Demand for COVID-19 Testing Supplies in Missouri Gets a Boost From Problem Solvers with 3D Printers

    By Kathleen Berger, Executive Producer for Science & Technology, in collaboration with MU Health Care

    In the fight to contain COVID-19, the high demand for necessary tools has area institutions exploring options. One group of problem solvers at the University of Missouri is using 3D printers to produce a needed supply of COVID-19 testing swabs.

    “We identified early in the process that the collection kits for testing COVID patients were in short supply,” said Brad Myers, MU Health Care’s executive director of pharmacy and lab services, who is the team leader of the project.

    When the demand exceeded the supply for swabs, a cross-campus volunteer group, the Hacking COVID-19 Task Force, set out to manufacture its own. The swabs are inserted deep into the nose to collect secretions from the upper throat to determine if a person is infected with COVID-19.

    An engineering lab on the University of Missouri campus is helping MU Health Care keep up with testing by using 3D printers from a Massachusetts-based company called Formlabs.

    “For 3D printing medical devices like these swabs, there are printers that work with specialized materials,” said Jaya Ghosh, PhD, program director of the MU Coulter Biomedical Accelerator. “The printers we procured are already used in dental clinics to make dental implants and guides, so the resin being used to print these swabs is cleared for clinical use.”

    Formlabs provided the software that tells the printers the exact specifications for creating a swab. The printer heats up the resin and molds it into the right shape. The swabs are placed in a bath of isopropyl alcohol for 20 minutes to clean them. After they dry, they are hung — 81 at a time — in a curing rack and heated to 158 degrees for a half-hour. When they emerge, they have turned from green to brown. Then they’re tested with a machine that applies force to make sure the finished swabs break under the correct amount of pressure.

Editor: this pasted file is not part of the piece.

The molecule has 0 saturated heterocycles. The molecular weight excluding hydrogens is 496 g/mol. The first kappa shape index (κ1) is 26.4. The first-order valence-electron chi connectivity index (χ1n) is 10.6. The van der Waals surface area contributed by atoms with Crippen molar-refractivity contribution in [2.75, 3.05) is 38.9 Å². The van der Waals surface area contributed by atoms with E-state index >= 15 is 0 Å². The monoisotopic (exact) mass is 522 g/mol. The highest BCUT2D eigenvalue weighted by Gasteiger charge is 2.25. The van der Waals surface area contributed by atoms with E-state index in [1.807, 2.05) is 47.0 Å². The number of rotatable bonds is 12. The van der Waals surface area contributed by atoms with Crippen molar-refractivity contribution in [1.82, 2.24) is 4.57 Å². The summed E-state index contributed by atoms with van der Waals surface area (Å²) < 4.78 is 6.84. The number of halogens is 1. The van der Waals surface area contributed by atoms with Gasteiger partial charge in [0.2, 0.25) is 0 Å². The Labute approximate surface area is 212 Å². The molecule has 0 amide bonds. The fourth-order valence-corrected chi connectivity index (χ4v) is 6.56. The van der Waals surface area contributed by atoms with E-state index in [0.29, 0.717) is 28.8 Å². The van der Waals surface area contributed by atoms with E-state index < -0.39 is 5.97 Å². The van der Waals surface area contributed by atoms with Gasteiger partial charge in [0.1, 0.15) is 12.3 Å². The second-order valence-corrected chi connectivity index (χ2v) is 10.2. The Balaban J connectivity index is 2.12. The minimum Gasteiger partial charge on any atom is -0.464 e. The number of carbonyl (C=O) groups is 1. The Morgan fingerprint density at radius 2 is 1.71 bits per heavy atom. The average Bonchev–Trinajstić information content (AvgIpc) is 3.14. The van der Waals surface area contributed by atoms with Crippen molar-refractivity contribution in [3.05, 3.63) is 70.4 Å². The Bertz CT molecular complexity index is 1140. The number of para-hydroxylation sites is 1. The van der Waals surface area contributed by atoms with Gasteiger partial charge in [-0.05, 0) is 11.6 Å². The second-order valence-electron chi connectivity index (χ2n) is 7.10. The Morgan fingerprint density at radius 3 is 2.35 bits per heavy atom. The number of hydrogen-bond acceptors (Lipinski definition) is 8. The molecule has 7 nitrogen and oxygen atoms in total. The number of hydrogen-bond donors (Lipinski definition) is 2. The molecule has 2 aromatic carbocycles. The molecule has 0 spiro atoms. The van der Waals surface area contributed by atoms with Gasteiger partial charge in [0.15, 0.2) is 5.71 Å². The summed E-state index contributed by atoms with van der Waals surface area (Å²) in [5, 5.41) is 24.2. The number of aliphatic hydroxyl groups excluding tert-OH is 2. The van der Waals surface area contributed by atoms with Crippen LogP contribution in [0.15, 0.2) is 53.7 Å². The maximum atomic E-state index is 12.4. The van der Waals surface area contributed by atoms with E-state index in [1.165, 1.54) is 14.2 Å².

“The reason to break the swabs is to make sure they’re not too soft and too bendable, or they’re too stiff and brittle,” said Michael Absheer, the manager of the College of Engineering’s 3D printing lab.

    “It’s a long plastic stick with a nylon brush on the end, but there’s a lot of things that go into that,” said Myers. “They have a score mark where the swab needs to break, because it’s approximately six inches long and you can’t put the whole swab in the tube when you send it to the lab for testing. But if the swabs aren’t flexible enough, they could break while collecting the sample inside someone’s nose.”

    The swabs are later sterilized to test patients for COVID-19. MU Health Care bought five printers, with the goal of printing 1,000 swabs per day, up to 15,000.

    “It was really neat to see everyone pull together. We identified a need, we were able to find a solution, and we at MU Health Care did not have the expertise to manage 3D printing, whereas our colleagues at school of engineering have used printing in the past,” said Myers

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